In 2017, the Muslim Welfare House was attacked when a van drove into worshippers leaving the mosque, resulting in several injuries and one fatality. 

Cage International 

Cage International, formerly known simply as Cage and before that as Cageprisoners, is a UK-based advocacy organisation founded in 2003.

The group was established in response to the detention of individuals without trial at the Guantanamo Bay detention camp, particularly focusing on the case of Moazzam Begg, a British Muslim who was held there.

Initially, Cageprisoners aimed to raise awareness about the plight of Guantanamo Bay detainees and advocate for their release.

But as the organisation expanded its scope, it began addressing broader issues related to counter-terrorism policies, human rights abuses, and civil liberties violations, particularly within the context of the "War on Terror".

In 2013, Cageprisoners rebranded itself as Cage, reflecting its broader focus beyond the specific issue of Guantanamo Bay. The organisation continued its advocacy work, providing legal support, campaigning against torture and rendition, and challenging government policies that it deemed discriminatory or unjust.

Moazzam Begg is a prominent member of Cage International, which helped free him from Guantanamo Bay when he was detained by US forces (AFP)

Cage has been involved in high-profile cases, including those of individuals detained under anti-terrorism laws in the UK, as well as advocacy on behalf of victims of drone strikes and other forms of targeted killing.

The organisation has faced criticism and controversy over its views on terrorism and extremism, with some accusing it of sympathising with or providing a platform for radical ideologies.

In 2015, the then prime minister David Cameron accused Cage of being apologists for terrorism - an allegation Cage vehemently denies.

In response to Gove's statement, Cage said it would "explore all avenues, including legal, to challenge the government's deep dive into authoritarianism".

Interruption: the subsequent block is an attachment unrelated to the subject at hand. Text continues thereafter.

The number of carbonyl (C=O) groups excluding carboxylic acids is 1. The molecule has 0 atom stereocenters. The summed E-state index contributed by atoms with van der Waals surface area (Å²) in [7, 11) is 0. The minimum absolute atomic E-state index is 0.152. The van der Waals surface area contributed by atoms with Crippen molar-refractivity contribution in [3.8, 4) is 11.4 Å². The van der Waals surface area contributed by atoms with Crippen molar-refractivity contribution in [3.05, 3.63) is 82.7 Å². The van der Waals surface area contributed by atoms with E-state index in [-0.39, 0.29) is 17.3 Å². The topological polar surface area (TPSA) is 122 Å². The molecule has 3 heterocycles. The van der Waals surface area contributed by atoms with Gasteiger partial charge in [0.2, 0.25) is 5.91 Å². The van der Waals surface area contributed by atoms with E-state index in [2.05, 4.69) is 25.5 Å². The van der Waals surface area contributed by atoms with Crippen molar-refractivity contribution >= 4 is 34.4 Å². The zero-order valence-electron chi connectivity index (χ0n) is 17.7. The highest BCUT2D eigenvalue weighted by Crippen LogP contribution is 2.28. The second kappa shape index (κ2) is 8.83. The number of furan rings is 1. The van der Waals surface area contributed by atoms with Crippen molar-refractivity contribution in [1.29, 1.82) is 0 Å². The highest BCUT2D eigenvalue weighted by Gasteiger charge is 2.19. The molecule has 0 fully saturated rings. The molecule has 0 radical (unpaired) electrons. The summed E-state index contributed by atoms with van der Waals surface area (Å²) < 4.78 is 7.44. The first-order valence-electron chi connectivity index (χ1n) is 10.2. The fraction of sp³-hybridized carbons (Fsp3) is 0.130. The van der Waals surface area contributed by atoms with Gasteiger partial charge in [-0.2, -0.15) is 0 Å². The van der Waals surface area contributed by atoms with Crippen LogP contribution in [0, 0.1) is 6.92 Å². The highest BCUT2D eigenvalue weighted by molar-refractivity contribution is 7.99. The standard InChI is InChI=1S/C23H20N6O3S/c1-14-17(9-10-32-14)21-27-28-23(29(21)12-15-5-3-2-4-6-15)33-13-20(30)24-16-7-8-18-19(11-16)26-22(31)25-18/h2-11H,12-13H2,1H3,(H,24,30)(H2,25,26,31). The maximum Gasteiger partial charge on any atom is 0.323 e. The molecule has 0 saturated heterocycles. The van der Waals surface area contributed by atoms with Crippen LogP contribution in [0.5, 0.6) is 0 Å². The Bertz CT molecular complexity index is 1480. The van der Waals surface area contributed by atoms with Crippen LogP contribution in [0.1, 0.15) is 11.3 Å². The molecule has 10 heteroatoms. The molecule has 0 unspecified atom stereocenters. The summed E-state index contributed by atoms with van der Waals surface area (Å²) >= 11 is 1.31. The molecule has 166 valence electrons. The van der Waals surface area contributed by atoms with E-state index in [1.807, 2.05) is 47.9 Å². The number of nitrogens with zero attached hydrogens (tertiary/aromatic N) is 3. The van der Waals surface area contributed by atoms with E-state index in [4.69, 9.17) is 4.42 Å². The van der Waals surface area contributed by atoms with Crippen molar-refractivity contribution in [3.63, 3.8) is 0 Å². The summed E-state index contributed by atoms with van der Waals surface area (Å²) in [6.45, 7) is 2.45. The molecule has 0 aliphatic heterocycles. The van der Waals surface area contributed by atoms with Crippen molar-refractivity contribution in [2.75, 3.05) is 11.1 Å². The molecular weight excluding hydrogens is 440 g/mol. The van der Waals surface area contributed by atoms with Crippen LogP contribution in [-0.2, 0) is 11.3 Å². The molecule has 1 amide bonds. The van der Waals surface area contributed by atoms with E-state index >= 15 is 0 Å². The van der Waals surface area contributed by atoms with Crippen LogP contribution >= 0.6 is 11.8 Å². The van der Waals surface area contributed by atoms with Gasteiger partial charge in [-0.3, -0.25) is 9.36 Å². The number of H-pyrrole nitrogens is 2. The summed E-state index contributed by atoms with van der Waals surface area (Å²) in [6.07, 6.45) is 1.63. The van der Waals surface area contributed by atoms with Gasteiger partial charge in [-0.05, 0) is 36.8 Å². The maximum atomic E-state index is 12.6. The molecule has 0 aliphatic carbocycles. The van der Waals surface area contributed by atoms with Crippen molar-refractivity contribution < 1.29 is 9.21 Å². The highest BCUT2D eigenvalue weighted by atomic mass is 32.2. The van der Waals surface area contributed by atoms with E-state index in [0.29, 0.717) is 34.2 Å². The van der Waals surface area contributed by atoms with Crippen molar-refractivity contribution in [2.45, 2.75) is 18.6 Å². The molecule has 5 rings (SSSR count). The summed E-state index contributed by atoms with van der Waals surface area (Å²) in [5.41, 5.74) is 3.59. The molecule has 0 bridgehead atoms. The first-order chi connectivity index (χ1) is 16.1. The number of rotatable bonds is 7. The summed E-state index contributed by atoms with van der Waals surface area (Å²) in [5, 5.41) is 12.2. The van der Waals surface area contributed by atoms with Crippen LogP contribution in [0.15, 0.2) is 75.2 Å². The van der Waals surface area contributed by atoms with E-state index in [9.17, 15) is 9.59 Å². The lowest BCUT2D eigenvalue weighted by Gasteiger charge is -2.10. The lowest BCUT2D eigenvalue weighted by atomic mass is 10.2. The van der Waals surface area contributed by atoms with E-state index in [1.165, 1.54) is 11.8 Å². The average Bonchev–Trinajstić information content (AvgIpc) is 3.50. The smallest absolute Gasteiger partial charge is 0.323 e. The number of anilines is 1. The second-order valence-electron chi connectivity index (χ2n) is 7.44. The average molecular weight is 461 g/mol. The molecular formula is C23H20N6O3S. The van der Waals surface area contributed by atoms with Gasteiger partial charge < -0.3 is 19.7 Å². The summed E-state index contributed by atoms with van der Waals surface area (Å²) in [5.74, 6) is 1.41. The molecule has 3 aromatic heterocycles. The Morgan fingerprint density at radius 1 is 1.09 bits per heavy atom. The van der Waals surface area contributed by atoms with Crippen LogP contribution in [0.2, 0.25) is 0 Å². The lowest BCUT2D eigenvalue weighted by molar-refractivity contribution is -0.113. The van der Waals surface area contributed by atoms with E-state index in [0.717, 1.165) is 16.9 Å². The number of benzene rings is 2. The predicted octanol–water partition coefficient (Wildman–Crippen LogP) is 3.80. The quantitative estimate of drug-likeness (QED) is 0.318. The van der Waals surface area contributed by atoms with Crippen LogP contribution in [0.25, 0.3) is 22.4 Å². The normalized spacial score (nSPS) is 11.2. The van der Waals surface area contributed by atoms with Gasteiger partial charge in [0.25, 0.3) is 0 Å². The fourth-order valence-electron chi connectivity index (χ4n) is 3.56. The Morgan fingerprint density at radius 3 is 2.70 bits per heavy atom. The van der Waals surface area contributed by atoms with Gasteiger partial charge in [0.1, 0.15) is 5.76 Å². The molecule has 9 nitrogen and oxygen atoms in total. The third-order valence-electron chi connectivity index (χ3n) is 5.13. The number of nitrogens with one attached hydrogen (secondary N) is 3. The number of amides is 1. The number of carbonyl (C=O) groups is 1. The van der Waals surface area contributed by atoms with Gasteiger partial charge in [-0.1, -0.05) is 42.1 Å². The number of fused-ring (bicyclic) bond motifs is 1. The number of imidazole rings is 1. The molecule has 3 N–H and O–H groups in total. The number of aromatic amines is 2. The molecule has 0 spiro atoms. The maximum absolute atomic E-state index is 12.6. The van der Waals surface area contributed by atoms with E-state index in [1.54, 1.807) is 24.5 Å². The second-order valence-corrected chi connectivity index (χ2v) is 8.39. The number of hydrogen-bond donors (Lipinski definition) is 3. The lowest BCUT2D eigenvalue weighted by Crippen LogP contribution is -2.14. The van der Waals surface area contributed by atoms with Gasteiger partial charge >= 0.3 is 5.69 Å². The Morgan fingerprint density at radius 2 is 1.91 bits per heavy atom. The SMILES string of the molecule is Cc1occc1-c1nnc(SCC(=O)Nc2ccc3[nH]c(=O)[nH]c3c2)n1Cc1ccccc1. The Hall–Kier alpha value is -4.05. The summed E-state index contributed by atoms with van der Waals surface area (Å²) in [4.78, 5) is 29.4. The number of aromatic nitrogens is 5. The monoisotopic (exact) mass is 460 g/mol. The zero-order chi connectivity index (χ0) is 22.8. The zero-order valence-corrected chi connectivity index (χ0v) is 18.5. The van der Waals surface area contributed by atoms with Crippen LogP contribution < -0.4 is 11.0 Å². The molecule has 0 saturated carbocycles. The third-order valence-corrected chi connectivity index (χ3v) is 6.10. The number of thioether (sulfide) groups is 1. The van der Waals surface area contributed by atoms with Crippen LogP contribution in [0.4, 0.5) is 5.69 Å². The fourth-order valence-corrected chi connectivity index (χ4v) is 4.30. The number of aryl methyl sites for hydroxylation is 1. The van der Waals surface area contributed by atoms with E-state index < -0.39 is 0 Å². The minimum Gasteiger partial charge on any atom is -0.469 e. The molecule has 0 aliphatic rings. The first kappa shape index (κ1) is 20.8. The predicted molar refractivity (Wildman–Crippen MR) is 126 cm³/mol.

Mend (Muslim Engagement and Development) is one the of the UK's most prominent Muslim organisations. Established in 2008, Mend focuses on addressing issues of Islamophobia, discrimination, and social injustice within Muslim communities.

Mend describes its primary purpose as empowering and engaging British Muslims to actively participate in society while advocating for their rights and interests. The organisation works towards challenging negative stereotypes and misconceptions about Islam and Muslims, promoting a more inclusive and tolerant society.

Mend's activities include community outreach programmes, educational workshops, and campaigns aimed at raising awareness about Islamophobia and combating prejudice.

The organisation also provides resources and support for victims of discrimination and hate crimes, as well as offering training on how to respond to and report instances of Islamophobia.

Azhar Qayum, chief executive of Mend, said: “We challenge Michael Gove to repeat his claims outside of parliament and without the protection of parliamentary privilege if he believes he can provide the evidence to back up his view that Mend has called for the establishment of an ‘Islamic state governed by sharia law’.”